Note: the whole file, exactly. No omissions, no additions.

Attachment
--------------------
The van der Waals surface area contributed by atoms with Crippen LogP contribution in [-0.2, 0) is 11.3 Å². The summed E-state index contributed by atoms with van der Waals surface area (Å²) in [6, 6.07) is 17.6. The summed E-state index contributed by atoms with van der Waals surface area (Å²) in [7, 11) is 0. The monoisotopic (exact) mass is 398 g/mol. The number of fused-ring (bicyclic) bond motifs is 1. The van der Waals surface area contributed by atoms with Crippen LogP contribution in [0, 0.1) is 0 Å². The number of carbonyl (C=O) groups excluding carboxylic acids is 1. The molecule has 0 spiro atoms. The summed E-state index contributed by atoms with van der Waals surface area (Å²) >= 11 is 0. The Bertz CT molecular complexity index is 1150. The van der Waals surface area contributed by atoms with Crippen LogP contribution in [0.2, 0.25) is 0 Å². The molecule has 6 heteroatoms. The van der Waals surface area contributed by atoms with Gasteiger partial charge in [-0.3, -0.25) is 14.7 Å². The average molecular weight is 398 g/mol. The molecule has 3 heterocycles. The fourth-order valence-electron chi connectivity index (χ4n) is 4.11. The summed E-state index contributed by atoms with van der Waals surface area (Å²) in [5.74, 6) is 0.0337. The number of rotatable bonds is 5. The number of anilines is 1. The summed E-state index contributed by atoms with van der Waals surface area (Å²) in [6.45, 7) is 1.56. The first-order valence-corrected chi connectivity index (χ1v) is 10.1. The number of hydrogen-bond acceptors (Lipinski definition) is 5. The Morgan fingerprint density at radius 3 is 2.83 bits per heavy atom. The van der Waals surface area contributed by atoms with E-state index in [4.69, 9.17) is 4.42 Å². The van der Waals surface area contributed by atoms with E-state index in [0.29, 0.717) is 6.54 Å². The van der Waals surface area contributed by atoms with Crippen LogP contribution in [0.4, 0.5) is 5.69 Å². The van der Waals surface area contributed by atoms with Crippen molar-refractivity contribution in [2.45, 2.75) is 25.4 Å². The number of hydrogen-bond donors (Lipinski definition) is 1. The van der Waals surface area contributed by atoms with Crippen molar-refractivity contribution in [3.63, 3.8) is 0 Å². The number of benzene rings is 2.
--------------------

The van der Waals surface area contributed by atoms with Crippen LogP contribution in [-0.2, 0) is 11.3 Å². The summed E-state index contributed by atoms with van der Waals surface area (Å²) in [6, 6.07) is 17.6. The summed E-state index contributed by atoms with van der Waals surface area (Å²) in [7, 11) is 0. The monoisotopic (exact) mass is 398 g/mol. The number of fused-ring (bicyclic) bond motifs is 1. The van der Waals surface area contributed by atoms with Crippen LogP contribution in [0, 0.1) is 0 Å². The number of carbonyl (C=O) groups excluding carboxylic acids is 1. The molecule has 0 spiro atoms. The summed E-state index contributed by atoms with van der Waals surface area (Å²) >= 11 is 0. The Bertz CT molecular complexity index is 1150. The van der Waals surface area contributed by atoms with Crippen LogP contribution in [0.2, 0.25) is 0 Å². The molecule has 6 heteroatoms. The van der Waals surface area contributed by atoms with Gasteiger partial charge in [-0.3, -0.25) is 14.7 Å². The average molecular weight is 398 g/mol. The molecule has 3 heterocycles. The fourth-order valence-electron chi connectivity index (χ4n) is 4.11. The summed E-state index contributed by atoms with van der Waals surface area (Å²) in [5.74, 6) is 0.0337. The number of rotatable bonds is 5. The number of anilines is 1. The summed E-state index contributed by atoms with van der Waals surface area (Å²) in [6.45, 7) is 1.56. The first-order valence-corrected chi connectivity index (χ1v) is 10.1. The number of hydrogen-bond acceptors (Lipinski definition) is 5. The Morgan fingerprint density at radius 3 is 2.83 bits per heavy atom. The van der Waals surface area contributed by atoms with E-state index in [4.69, 9.17) is 4.42 Å². The van der Waals surface area contributed by atoms with E-state index in [0.29, 0.717) is 6.54 Å². The van der Waals surface area contributed by atoms with Crippen LogP contribution in [0.4, 0.5) is 5.69 Å². The van der Waals surface area contributed by atoms with Crippen molar-refractivity contribution in [2.45, 2.75) is 25.4 Å². The number of hydrogen-bond donors (Lipinski definition) is 1. The van der Waals surface area contributed by atoms with Crippen molar-refractivity contribution in [3.63, 3.8) is 0 Å². The number of benzene rings is 2.